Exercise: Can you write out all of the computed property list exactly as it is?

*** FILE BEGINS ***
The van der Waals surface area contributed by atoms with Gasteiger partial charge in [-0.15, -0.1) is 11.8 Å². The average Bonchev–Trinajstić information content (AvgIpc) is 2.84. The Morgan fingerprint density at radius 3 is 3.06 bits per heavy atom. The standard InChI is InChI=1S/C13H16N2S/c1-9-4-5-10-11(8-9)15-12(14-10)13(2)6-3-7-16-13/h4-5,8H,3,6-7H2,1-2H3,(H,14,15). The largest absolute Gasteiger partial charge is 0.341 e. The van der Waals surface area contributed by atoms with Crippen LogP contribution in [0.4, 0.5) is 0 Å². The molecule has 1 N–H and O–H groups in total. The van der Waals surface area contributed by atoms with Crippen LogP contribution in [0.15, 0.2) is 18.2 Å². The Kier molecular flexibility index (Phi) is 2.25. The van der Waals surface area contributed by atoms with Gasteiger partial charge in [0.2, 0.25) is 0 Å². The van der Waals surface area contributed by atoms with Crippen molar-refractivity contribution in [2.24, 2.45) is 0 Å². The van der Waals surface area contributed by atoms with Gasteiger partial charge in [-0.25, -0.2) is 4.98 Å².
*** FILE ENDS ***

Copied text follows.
The van der Waals surface area contributed by atoms with Gasteiger partial charge in [-0.15, -0.1) is 11.8 Å². The average Bonchev–Trinajstić information content (AvgIpc) is 2.84. The Morgan fingerprint density at radius 3 is 3.06 bits per heavy atom. The standard InChI is InChI=1S/C13H16N2S/c1-9-4-5-10-11(8-9)15-12(14-10)13(2)6-3-7-16-13/h4-5,8H,3,6-7H2,1-2H3,(H,14,15). The largest absolute Gasteiger partial charge is 0.341 e. The van der Waals surface area contributed by atoms with Crippen LogP contribution in [0.4, 0.5) is 0 Å². The molecule has 1 N–H and O–H groups in total. The van der Waals surface area contributed by atoms with Crippen LogP contribution in [0.15, 0.2) is 18.2 Å². The Kier molecular flexibility index (Phi) is 2.25. The van der Waals surface area contributed by atoms with Gasteiger partial charge in [0.2, 0.25) is 0 Å². The van der Waals surface area contributed by atoms with Crippen molar-refractivity contribution in [2.24, 2.45) is 0 Å². The van der Waals surface area contributed by atoms with Gasteiger partial charge in [-0.25, -0.2) is 4.98 Å².